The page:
In my experience as an author and editor, it is pretty rare for a reviewer to say things that are truly hostile or otherwise inappropriate. However, it does occasionally happen that reviewers are unfair. 

I’ve blogged previously about one particularly aggressive and unconstructive review that my coauthors and I received. It was a harsh critique of the very first paper on the long-term evolution experiment with E. coli.  Fortunately, the other reviewer was very positive, and the editor requested a revision.

For some time I’ve thought about posting my response to that negative review. However, I thought the response was perhaps somewhat ill-tempered and overly long. Now, more than 30 years later, if I were advising a young scientist facing a similar review, I’d probably say: “Forget revising it for that journal. Just move on and try again elsewhere.”  But I didn’t do that myself, and I guess it worked out alright in the end.

Without further ado, here’s the response to that reviewer. (You can click on the image for each of the 4 pages to enlarge it.)


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They’re back!

They’re back! After a six-month interruption, Devin Lake restarted the long-term evolution experiment and the 12 LTEE lines from the 73,000-generation freezer samples. Now the bacteria are back in their home-sweet-homes: Erlenmeyer flasks with DM25 medium and the shaking incubator set to 37C.

We’re keeping the lab at very low occupancy, and using masks and physical distancing when more than one person is present in a room) until this damn SARS-CoV-2 pandemic is under control.

MSU also has a spit-based surveillence program in place for those entering campus buildings. Each sample is split, and then put into two pools for PCR testing. With each individual’s sample split into two pools, the testing can identify which individual in any reaction that proves to be positive is the source of the virus. That person is then notified and told to isolate and get a definitive diagnostic test.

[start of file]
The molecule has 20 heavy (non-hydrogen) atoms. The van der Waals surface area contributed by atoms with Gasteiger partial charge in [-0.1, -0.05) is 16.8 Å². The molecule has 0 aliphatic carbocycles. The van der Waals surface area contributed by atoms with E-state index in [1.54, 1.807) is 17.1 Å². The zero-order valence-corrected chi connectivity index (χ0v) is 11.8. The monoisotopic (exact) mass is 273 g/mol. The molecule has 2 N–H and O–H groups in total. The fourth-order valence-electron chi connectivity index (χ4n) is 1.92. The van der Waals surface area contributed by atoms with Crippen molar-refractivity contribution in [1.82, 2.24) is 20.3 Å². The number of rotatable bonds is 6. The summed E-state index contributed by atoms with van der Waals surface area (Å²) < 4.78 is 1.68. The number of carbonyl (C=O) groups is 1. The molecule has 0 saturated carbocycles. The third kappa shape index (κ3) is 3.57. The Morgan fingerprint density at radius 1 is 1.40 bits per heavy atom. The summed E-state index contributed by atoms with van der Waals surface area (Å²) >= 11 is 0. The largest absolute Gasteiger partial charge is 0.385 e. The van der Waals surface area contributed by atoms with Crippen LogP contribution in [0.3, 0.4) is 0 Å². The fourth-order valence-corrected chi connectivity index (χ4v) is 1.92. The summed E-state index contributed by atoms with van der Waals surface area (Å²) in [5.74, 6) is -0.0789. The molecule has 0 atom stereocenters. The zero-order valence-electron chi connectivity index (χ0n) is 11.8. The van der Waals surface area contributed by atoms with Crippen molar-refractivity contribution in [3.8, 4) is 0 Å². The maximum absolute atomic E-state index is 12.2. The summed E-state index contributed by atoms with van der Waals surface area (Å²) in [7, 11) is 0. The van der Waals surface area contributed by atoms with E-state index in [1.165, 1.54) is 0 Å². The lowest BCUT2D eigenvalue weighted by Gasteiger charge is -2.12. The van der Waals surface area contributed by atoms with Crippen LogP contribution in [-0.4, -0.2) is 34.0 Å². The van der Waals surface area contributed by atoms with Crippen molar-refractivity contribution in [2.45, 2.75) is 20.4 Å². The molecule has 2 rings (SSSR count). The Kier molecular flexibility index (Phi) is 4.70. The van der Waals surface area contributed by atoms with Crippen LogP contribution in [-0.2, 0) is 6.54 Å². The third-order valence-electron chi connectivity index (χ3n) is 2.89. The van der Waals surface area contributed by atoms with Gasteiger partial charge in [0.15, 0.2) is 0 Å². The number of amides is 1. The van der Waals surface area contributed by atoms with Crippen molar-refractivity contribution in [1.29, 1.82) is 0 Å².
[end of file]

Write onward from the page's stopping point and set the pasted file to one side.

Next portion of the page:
[Both photos below courtesy of Devin Lake]

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Six Months

It’s been six months since I closed the lab, and temporarily suspended experiments including the LTEE, due to the SARS-CoV-2 pandemic.

The failure to contain this epidemic, especially here in the United States, is truly shocking and sad.

Still, we’ve gotten a lot done. Two superb dissertations completed by Nkrumah Grant and Kyle Card. Several excellent papers submitted, and more on the way. Everyone in the lab remains healthy, and in my own family as well, even as we know that many others have suffered illness and losses.

And please, everyone: Wear your mask and maintain social distancing to protect not only yourself and your own family, but also your community and beyond.

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Celebrating Black in STEM

I have been very fortunate to know and work with outstanding Black scientists throughout my career.  Here are a few of them.

I met Joe Graves when we were undergraduates at Oberlin College.  We took an evolution course together.  I remember discussing with Joe our mutual fascination with evolution and wondering how we might go about studying it.  I met up again with Joe at UC-Irvine, where we were both conducting evolution experiments—Joe using fruit flies, and me with bacteria.  Joe and I reconnected once more when he and I became founding members of the BEACON Center for the Study of Evolution in Action.  Joe now studies bacterial evolution, and we are becoming scientific collaborators as well.